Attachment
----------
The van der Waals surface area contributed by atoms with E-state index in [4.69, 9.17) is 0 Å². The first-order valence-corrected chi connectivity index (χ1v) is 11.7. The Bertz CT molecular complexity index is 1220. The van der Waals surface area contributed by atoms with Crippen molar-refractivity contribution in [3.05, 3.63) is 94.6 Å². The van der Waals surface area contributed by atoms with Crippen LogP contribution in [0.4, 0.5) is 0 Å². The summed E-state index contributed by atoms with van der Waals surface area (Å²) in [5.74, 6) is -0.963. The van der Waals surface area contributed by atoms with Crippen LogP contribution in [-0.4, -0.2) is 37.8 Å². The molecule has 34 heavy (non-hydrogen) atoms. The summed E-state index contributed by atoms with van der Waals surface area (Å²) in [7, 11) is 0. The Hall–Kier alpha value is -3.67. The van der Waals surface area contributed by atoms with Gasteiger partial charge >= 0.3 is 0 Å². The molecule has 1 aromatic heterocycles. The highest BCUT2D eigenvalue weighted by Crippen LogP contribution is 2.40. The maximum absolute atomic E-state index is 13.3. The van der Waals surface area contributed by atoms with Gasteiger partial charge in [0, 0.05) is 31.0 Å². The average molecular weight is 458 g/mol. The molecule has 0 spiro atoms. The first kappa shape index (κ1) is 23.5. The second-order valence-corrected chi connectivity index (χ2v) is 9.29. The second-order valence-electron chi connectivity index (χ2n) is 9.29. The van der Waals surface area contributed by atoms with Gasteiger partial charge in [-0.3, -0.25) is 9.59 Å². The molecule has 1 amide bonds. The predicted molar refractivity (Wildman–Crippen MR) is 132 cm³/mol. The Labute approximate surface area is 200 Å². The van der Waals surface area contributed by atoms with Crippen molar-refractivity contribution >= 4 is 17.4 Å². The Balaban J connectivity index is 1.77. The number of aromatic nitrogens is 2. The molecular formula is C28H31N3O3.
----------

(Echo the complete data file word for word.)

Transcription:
The van der Waals surface area contributed by atoms with E-state index in [4.69, 9.17) is 0 Å². The first-order valence-corrected chi connectivity index (χ1v) is 11.7. The Bertz CT molecular complexity index is 1220. The van der Waals surface area contributed by atoms with Crippen molar-refractivity contribution in [3.05, 3.63) is 94.6 Å². The van der Waals surface area contributed by atoms with Crippen LogP contribution in [0.4, 0.5) is 0 Å². The summed E-state index contributed by atoms with van der Waals surface area (Å²) in [5.74, 6) is -0.963. The van der Waals surface area contributed by atoms with Crippen LogP contribution in [-0.4, -0.2) is 37.8 Å². The molecule has 34 heavy (non-hydrogen) atoms. The summed E-state index contributed by atoms with van der Waals surface area (Å²) in [7, 11) is 0. The Hall–Kier alpha value is -3.67. The van der Waals surface area contributed by atoms with Gasteiger partial charge >= 0.3 is 0 Å². The molecule has 1 aromatic heterocycles. The highest BCUT2D eigenvalue weighted by Crippen LogP contribution is 2.40. The maximum absolute atomic E-state index is 13.3. The van der Waals surface area contributed by atoms with Gasteiger partial charge in [0, 0.05) is 31.0 Å². The average molecular weight is 458 g/mol. The molecule has 0 spiro atoms. The first kappa shape index (κ1) is 23.5. The second-order valence-corrected chi connectivity index (χ2v) is 9.29. The second-order valence-electron chi connectivity index (χ2n) is 9.29. The van der Waals surface area contributed by atoms with Gasteiger partial charge in [-0.3, -0.25) is 9.59 Å². The molecule has 1 amide bonds. The predicted molar refractivity (Wildman–Crippen MR) is 132 cm³/mol. The Labute approximate surface area is 200 Å². The van der Waals surface area contributed by atoms with Crippen molar-refractivity contribution >= 4 is 17.4 Å². The Balaban J connectivity index is 1.77. The number of aromatic nitrogens is 2. The molecular formula is C28H31N3O3.